SC: The Leviathan was written by Hobbes in exile in Paris during the English civil war. Given that a society like England dissolved into revolutionary conflict, then that’s the idea: the state of nature is a state of war. So, how does one resolve a state of civil war? Well, through the imposition of authority in the form of a state. Citizens in Hobbes have the chance to get rid of the monarch, the mortal god, the Leviathan. But apart from that, they have to submit to authority. So you could say it is an authoritarian argument for the elimination of violence. But the wider claim that history exhibits a diminution of violence I find that bewildering. If you read someone like Nietzsche, his argument is that physical harm is one thing, but we Christian Europeans have learnt to sublimate physical violence into psychological violence, and that is what we call morality! (laughter) So, in a sense the state functions through sublime violence, which we don’t necessarily feel as violence. It means obedience, accepting the norms that govern a society. So yes, I don’t really understand the claim that history exhibits a diminution of violence.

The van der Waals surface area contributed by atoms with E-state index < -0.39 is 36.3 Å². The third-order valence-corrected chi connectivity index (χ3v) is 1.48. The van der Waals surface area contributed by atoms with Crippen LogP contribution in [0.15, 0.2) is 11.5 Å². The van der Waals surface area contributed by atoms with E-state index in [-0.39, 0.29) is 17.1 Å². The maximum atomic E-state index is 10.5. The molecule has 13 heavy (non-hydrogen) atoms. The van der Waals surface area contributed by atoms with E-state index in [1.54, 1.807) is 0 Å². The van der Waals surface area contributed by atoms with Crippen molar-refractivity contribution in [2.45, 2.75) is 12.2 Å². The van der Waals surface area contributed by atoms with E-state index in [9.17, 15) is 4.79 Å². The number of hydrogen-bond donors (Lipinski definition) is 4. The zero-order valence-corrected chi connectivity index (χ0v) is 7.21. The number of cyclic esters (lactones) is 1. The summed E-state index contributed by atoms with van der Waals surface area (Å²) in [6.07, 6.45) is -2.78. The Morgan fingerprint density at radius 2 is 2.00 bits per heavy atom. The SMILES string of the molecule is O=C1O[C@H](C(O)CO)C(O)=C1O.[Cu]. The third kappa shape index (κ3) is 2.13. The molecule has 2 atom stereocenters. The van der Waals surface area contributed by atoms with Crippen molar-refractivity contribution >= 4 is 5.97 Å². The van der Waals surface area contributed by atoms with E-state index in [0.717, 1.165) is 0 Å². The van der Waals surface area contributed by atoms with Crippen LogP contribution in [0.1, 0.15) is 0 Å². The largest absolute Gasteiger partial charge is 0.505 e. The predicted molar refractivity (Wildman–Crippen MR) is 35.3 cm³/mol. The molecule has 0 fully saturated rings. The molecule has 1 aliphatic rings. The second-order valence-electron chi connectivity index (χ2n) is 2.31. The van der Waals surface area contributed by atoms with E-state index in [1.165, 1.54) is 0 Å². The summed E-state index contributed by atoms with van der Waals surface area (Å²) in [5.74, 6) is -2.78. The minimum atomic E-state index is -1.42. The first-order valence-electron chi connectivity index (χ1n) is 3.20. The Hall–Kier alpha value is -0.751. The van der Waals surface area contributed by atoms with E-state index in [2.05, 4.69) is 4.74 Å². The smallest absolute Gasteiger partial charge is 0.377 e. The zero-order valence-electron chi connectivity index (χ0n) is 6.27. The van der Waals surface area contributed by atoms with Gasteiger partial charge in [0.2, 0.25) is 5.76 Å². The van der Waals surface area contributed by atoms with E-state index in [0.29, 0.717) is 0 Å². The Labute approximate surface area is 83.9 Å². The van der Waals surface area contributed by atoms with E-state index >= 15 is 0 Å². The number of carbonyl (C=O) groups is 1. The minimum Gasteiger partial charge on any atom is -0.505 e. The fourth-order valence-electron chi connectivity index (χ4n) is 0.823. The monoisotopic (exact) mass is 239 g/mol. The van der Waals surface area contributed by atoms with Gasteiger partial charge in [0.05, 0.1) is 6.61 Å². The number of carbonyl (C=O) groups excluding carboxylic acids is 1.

JG: So, concerning the question of the state, you’d position yourself with Rousseau?

SC: I’m with Rousseau. All the evidence contradicts this, but that is what it means to hold a view. I believe that the state is a limitation on human existence. The state requires a permanent condition of war. Or at least the threat of war. I am talking about the ideological projection of the other, the idea that there is a clash of civilizations. The truth is of course much nastier, if you look at the writings of Osama Bin Laden, what’s fascinating is that for him Al-Qaeda is a response to the American invasion of the Arab lands, in particular the use of Saudi Arabia as a base in the first Gulf War, and further back the continual involvement of Western powers in the Arab world.